Our rulers proceed from ourselves. And on their character our national weal, or woe depends. The sacred word will be fulfilled, which informs, that When the righteous are in authority, the people rejoice; but when the wicked bear rule, the people mourn: And that The wicked walk on every side, when the vilest men are exalted. In ancient sacred history we uniformly find, that good rulers were a blessing; and evil rulers were for judgment. The nation of Israel ever found the truth of this remark. And it will not be found less true under the blessings of Gospel light, and of a free republican government.

In the latter, the moral character of the mass of the people will be indicated by that of their rulers. If their rulers be men of irreligion, and such be contiņu. ed from time to time in office, irreligion marks the character of the mass of the people. In such a case, the Most High is insulted; and may be expected to manifest his displeasure in judgments. Notwithstanding the sentiment of many in modern times, that an Infidel will make as good a civil ruler as a believer, yet in sacred Writ we find it otherwise taught. It is a sentiment running through the Bible, that He that ruleth over men must be just, ruling in the fear of God.

Hence meni notoriously of the opposite character ought never to be selected for our rulers. And when they are, God is contemned, and Infidelity is encouraged. The experience of men, as well as the word of God, confutes the opinion, that Infidels, or openly irreligious men, may make the best of rulers. The examples and influence of such men will operate with dreadful effect against the cause of religion, and in favor of the cause of wickedness. Such men are not to be confided in. They have no correct principles of morality in their hearts. If men reject the word of the Lord, we are Divinely informed, that there is no wisdom in them;* unless it be a subtile kind of wisdom to do evil.t And the judgments of Heaven in such a case may be expected.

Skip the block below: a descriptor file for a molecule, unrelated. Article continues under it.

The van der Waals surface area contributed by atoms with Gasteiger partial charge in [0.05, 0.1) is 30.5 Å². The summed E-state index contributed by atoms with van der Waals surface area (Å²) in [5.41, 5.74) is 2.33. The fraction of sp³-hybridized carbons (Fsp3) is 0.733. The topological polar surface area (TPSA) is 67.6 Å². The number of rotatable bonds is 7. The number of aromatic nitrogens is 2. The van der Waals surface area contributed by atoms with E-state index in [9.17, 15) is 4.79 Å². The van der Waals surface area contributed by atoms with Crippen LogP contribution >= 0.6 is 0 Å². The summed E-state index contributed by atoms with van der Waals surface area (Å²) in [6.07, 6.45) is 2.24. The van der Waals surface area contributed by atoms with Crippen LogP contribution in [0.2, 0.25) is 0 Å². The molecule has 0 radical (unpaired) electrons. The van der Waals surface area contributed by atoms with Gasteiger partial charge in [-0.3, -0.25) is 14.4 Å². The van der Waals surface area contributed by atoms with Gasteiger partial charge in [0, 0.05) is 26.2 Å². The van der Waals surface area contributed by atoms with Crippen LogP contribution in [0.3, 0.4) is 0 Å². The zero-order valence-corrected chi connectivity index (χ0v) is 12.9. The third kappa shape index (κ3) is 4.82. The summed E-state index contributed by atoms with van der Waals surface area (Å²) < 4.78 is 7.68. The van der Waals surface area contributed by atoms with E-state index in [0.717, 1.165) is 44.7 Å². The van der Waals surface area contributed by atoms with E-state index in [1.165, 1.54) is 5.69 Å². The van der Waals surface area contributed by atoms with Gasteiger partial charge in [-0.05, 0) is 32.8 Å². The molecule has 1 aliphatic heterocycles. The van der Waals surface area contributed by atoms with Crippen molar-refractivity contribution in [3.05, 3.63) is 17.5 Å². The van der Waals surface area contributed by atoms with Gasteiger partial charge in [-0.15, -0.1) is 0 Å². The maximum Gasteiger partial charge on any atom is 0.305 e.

The modern sentiment that there is no connexion between religion and national concerns, is among the deceptive arts of the Infidelity of the last days. Had the arch tempter believed this sentiment, he would not have instigated his agents of Illuminism to have combined in their object, "revolutions, and the doctrines of Atheism.” He well knows the connexion there is between religion and good civil government; and their kind influence on each other. The sentiment, that there is no connexion between them, however many well meaning people may be deceived into the belief of it, must have originated in wicked design. Lis. ten to its import. What is it short of this? “Religion “has nothing to do with worldly concerns! And world"ly concerns have nothing to do with religion! They stare so disconnected, as to have no influence on each "other. Consequently there is nothing of a moral na“ture in worldly affairs. And no religious discourse "ought ever to contain any thing concerning them!” Are such sentiments as these imbibed in a Gospel land? The ancient heathen, who believed there were gods, would have blushed at them! Would it do the above